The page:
I believe one of your first more ‘serious’ involvement with music was when you joined Embryo. When was that and how did you get in touch with Christian Burchard?
What means serious? I always had an ambivalent relation with music. But for sure, ‘psychedelic experience’, or maybe call it ‘shamanistic experience’, pushed me into a deeper listening and understanding. I performed with Missus Beastly, don’t ask me where, in Germany, Spring 1971, and after us played Embryo. For me it was the best German band I ever heard live and I was happy about the invitation from Christian Burchard, who liked my playing, to visit the band in Munich and jam with them.
Were you in any bands before that?
I played in a local band in Würzburg, ‘The Blues Campaign’, between 1967 and 1969. Sax-and flute-player Jürgen Benz played with us, later he started the group ‘Munju’. Our drummer was Klaus ‘Funky’ Götzner who later joined ‘Ton-Steine-Scherben’ in Berlin to record the legendary Black Album with them. In 1970 I joined Missus Beastly and a long tour started…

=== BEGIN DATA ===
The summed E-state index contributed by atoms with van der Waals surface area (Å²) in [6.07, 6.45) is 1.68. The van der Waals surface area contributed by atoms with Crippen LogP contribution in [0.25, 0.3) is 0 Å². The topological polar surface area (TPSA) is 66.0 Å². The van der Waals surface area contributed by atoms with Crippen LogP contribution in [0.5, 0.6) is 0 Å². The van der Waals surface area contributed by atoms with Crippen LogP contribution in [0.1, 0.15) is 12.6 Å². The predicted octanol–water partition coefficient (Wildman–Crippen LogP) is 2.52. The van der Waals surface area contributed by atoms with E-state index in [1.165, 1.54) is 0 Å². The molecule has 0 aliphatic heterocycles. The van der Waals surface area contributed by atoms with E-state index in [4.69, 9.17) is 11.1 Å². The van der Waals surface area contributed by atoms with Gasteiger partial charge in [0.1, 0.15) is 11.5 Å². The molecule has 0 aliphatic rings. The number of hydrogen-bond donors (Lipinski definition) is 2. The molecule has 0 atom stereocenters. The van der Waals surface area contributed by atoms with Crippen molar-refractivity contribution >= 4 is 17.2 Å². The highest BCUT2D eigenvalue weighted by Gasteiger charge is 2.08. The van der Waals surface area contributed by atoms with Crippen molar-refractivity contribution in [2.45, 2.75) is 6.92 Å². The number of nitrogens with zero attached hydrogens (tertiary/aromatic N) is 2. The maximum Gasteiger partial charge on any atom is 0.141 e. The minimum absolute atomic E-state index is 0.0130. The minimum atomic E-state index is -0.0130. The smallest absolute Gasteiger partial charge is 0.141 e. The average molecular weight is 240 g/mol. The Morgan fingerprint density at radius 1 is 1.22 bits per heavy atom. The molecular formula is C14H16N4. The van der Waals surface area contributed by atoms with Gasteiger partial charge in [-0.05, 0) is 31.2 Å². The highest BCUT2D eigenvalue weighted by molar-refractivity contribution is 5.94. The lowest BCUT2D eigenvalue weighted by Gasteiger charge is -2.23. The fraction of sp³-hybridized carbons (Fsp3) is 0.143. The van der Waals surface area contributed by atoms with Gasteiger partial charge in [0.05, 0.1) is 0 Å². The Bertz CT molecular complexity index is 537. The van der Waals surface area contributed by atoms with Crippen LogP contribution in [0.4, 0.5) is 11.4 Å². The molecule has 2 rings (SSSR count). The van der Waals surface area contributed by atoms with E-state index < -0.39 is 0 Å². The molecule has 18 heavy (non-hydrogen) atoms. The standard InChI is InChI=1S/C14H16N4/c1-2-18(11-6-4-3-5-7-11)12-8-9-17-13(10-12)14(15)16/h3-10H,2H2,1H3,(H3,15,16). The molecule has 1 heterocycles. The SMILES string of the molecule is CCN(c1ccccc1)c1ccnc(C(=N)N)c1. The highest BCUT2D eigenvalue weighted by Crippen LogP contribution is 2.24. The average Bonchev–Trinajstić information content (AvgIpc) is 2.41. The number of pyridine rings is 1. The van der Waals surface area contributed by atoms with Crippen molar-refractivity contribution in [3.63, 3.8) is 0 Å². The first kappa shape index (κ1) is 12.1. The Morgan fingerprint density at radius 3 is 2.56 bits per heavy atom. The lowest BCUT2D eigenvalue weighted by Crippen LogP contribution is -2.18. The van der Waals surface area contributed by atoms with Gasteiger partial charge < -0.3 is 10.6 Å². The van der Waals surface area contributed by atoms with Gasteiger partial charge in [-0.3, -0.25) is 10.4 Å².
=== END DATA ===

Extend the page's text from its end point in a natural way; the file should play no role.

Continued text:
Your first appearance was on Embryo’s Rache. What do you remember from it?
I did not play one note. I just had joined the band and Christian Burchard wanted to have the actual line-up on the cover. As there was no bass player (bass was played by the keyboard players with the left hand on a Hohner Clavinet) he invented the ‘Rache bass’. Live, I played bass in some concerts, but soon Dave King, Mullah Stiletti, Jörg Evers and later Uve Müllrich took over and I could play my guitar.
We Keep On album featured Charlie Mariano (American jazz alto saxophonist and soprano saxophonist). The album sounds a bit different compared to previously released Rocksession. What was the dynamic between you, the band and Charlie Mariano?
He was just on another planet and we had so much respect for him! But he enjoyed the fresh sound with Embryo and was a very warm and open, beautiful personality. I think the recordings of We Keep On were some of the best in European Rock Jazz scene.